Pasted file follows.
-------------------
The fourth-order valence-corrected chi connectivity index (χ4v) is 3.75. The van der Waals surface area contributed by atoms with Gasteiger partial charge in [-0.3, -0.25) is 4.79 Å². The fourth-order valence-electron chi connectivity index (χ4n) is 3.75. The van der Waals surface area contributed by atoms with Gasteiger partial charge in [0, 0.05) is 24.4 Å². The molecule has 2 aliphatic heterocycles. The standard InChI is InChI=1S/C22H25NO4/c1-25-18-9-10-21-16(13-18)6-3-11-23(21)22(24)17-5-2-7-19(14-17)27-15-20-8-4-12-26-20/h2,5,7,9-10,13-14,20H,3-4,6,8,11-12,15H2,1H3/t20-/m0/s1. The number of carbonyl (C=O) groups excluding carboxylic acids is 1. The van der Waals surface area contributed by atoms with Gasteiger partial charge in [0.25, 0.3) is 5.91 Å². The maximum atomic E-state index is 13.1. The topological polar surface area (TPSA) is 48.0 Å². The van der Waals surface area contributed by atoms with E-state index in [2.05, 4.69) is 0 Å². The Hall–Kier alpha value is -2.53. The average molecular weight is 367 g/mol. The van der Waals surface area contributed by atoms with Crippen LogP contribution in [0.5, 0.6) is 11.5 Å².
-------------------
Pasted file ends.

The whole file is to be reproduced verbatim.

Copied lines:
The fourth-order valence-corrected chi connectivity index (χ4v) is 3.75. The van der Waals surface area contributed by atoms with Gasteiger partial charge in [-0.3, -0.25) is 4.79 Å². The fourth-order valence-electron chi connectivity index (χ4n) is 3.75. The van der Waals surface area contributed by atoms with Gasteiger partial charge in [0, 0.05) is 24.4 Å². The molecule has 2 aliphatic heterocycles. The standard InChI is InChI=1S/C22H25NO4/c1-25-18-9-10-21-16(13-18)6-3-11-23(21)22(24)17-5-2-7-19(14-17)27-15-20-8-4-12-26-20/h2,5,7,9-10,13-14,20H,3-4,6,8,11-12,15H2,1H3/t20-/m0/s1. The number of carbonyl (C=O) groups excluding carboxylic acids is 1. The van der Waals surface area contributed by atoms with Gasteiger partial charge in [0.25, 0.3) is 5.91 Å². The maximum atomic E-state index is 13.1. The topological polar surface area (TPSA) is 48.0 Å². The van der Waals surface area contributed by atoms with E-state index in [2.05, 4.69) is 0 Å². The Hall–Kier alpha value is -2.53. The average molecular weight is 367 g/mol. The van der Waals surface area contributed by atoms with Crippen LogP contribution in [0.5, 0.6) is 11.5 Å².